"It's inspired by an original painting by John Howe. I've always thought Gandalf the Grey was a more interesting character than Gandalf the White. Gandalf the Grey in The Fellowship of the Ring is that old man, whereas Gandalf the White is almost larger than life and really heroic."
"I started sculpting this piece without Gandalf's hat on. When you put the hat on his head, he instantly becomes Gandalf. The challenge for me is to make him into Gandalf even without the hat. I discussed this with Richard Taylor and we decided to make the hat removable. I still prefer that statue without the hat."
Weta has also created a life size sculpture of Gandalf the Grey, originally displayed at San Diego Comic-Con and currently residing in the Weta Cave here in Wellington.
"The life size Gandalf was actually created from the small one. We 3D-printed a very rough enlargement in clay and then a team of sculptors proceeded to add the detail."
"At first it felt really weird. It was the first time ever that I'd had the opportunity to re-visit a sculpture on a different scale. I felt like a tiny little person on a massive sculpt and it was almost eerie - being able to stick my whole arm into a fold in the cloak to add detail where I'd previously used a set of very fine tools to get into every fold. On a 1/6 scale sculpt you have to leave some of the hidden detail to the imagination.
Steven is currently involved in several sculptures yet to be released.
"This year and next will be very busy for us - there are so may beautiful pieces we want to make and we are constantly revising and refining the details of what will be released."
"There are quite a few pieces we're working on that I feel I really must own, even if it means getting a bigger apartment. Barad-dûr - Fortress of Sauron is one such piece. I must have it."
We leave Steven for this time, but vow to get back and talk to him again as the collectibles pieces in Weta's range from The Hobbit: An Unexpected Journey are revealed.
Steven Saunders has been with Weta for two years. After finishing film school in his native South Africa around the time of The Lord of the Rings, he confesses to bombarding Weta with portfolios and never giving up - finally travelling to New Zealand for an opportunity to work for Richard Taylor and with the team.
He is a huge fan of The Lord of the Rings - he calls it the Star Wars of his generation (which makes one or two of us feel really old). But he didn't stop at dreaming about working at Weta - he made it a reality from sheer determination and hard work.
"The key to success in most trades is to do it a lot. To be really good at something, you need to do it for 10,000 hours. So you do all that hard work and then you can call yourself a professional", Steven explains.
"After having spent so much time working on my own, running a small studio in South Africa, one thing I really enjoy about working at Weta is being around lots of other sculptors and artists. I can just turn around and watch them work on projects I've got little to do with. When I was working by myself, most of the weight of each project was on me and it was harder to take a step back and appreciate it."
Steven started as work was revving up for The Hobbit: An Unexpected Journey when Peter Jackson had just taken on the role of director. A crazy busy time at Weta. One of Steven's first assignments was a The Lord of the Rings collectible, the sitting Gandalf in our range of miniature figures.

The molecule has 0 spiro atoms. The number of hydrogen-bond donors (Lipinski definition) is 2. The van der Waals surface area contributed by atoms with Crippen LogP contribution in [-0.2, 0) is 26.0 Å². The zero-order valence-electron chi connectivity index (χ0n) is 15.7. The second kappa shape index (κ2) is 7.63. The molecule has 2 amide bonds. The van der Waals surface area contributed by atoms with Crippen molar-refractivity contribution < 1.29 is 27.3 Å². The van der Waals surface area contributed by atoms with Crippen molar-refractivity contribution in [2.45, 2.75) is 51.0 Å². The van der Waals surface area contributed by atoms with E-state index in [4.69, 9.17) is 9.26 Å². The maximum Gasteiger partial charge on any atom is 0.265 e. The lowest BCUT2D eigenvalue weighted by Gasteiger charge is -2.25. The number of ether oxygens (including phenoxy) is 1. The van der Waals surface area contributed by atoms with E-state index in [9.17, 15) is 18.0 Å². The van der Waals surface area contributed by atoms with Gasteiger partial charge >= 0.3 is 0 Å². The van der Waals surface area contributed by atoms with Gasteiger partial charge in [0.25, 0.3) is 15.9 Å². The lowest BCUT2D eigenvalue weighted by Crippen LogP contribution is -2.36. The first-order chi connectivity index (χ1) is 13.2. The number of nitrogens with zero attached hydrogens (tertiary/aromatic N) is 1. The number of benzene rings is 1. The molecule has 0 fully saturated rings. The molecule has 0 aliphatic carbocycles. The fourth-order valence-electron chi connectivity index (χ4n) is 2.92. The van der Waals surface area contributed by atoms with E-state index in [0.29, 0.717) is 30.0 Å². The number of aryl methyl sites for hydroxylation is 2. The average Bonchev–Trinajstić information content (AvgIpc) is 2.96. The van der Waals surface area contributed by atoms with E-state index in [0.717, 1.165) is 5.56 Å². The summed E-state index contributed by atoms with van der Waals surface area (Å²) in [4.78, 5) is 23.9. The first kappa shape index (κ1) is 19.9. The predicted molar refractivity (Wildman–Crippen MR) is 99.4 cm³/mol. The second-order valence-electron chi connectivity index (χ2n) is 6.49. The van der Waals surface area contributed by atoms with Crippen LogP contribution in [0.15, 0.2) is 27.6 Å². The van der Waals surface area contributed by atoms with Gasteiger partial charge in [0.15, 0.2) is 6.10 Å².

"In South Africa, I'd worked on over 30 movie projects, sculpting, fabricating, prop making and model making. It was a welcome challenge to get to do a collectible." Steven says.
"I enjoy the way each collectible is created collaboratively and has to fit a range of requirements from different people. Everything I do as a sculptor has an impact on the final product. The creativity and artistic merit is always the guiding light here at Weta but if the final piece is getting too big or too complex, it's up to the team to find new ways of achieving the objectives. I really enjoy that process. Striking the balance."
"Ultimately - I think like a collector. Many years ago I was quite a prolific collector of sculptures and toys, but after a while I came to the realisation that if there's something I really want - I should make it myself. And now I'm in a situation where I can create the pieces I'd really like to own myself."
"I think you're in trouble as an artist if you start making things you think other people would like to own rather than what you know you'd really like yourself."
Steven has had a hand in (and at least an eye on) just about every Middle-earth collectible created since he started here.
"Most collectibles projects are collaborative - there are elements of concept design, physical sculpting, digital sculpting, model making, mould making, painting and a range of other techniques to get to the final piece."
Steven's most recent piece (that has been made public, that is...) is Gandalf the Grey 1/6 scale statue from The Hobbit: An Unexpected Journey.
"I tend to try and avoid poses that are too heroic and not in tune with the character. With the pose for Gandalf the Grey, I wanted to say that this is not just a wizard - this is an old man, supporting himself on his staff after a long walk. The wind catches his robe and it billows out as he's gazing into the distance."